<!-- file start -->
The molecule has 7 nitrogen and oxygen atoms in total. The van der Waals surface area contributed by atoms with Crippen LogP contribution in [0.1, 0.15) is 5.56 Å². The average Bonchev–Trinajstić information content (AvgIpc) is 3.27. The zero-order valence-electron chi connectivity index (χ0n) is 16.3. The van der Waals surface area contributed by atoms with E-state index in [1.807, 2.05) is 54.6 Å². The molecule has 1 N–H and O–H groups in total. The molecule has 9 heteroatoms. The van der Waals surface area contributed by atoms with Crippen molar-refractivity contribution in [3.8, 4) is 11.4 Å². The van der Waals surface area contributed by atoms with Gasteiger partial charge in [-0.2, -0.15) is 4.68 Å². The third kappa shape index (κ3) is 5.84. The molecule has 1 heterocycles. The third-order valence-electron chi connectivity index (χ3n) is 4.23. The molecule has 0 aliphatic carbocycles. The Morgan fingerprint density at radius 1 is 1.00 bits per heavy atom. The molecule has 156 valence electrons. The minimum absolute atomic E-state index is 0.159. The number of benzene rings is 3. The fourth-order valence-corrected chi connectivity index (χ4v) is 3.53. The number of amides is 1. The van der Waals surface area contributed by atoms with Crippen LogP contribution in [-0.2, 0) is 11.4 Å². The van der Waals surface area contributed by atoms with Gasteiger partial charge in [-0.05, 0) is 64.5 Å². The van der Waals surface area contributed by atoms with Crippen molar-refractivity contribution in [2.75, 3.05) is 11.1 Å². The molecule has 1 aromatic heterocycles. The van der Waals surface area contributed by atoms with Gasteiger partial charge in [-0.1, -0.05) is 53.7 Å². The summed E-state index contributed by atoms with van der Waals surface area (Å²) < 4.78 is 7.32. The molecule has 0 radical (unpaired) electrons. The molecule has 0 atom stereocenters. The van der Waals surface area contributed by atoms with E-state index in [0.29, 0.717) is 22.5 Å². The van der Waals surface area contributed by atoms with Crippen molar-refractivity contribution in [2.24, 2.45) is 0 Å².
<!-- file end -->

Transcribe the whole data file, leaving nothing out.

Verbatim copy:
The molecule has 7 nitrogen and oxygen atoms in total. The van der Waals surface area contributed by atoms with Crippen LogP contribution in [0.1, 0.15) is 5.56 Å². The average Bonchev–Trinajstić information content (AvgIpc) is 3.27. The zero-order valence-electron chi connectivity index (χ0n) is 16.3. The van der Waals surface area contributed by atoms with E-state index in [1.807, 2.05) is 54.6 Å². The molecule has 1 N–H and O–H groups in total. The molecule has 9 heteroatoms. The van der Waals surface area contributed by atoms with Crippen molar-refractivity contribution in [3.8, 4) is 11.4 Å². The van der Waals surface area contributed by atoms with Gasteiger partial charge in [-0.2, -0.15) is 4.68 Å². The third kappa shape index (κ3) is 5.84. The molecule has 1 heterocycles. The third-order valence-electron chi connectivity index (χ3n) is 4.23. The molecule has 0 aliphatic carbocycles. The Morgan fingerprint density at radius 1 is 1.00 bits per heavy atom. The molecule has 156 valence electrons. The minimum absolute atomic E-state index is 0.159. The number of benzene rings is 3. The fourth-order valence-corrected chi connectivity index (χ4v) is 3.53. The number of amides is 1. The van der Waals surface area contributed by atoms with Crippen LogP contribution in [-0.2, 0) is 11.4 Å². The van der Waals surface area contributed by atoms with Gasteiger partial charge in [-0.05, 0) is 64.5 Å². The van der Waals surface area contributed by atoms with Crippen molar-refractivity contribution in [2.75, 3.05) is 11.1 Å². The molecule has 1 aromatic heterocycles. The van der Waals surface area contributed by atoms with Gasteiger partial charge in [-0.1, -0.05) is 53.7 Å². The summed E-state index contributed by atoms with van der Waals surface area (Å²) < 4.78 is 7.32. The molecule has 0 radical (unpaired) electrons. The molecule has 0 atom stereocenters. The van der Waals surface area contributed by atoms with E-state index in [0.29, 0.717) is 22.5 Å². The van der Waals surface area contributed by atoms with Crippen molar-refractivity contribution in [2.24, 2.45) is 0 Å².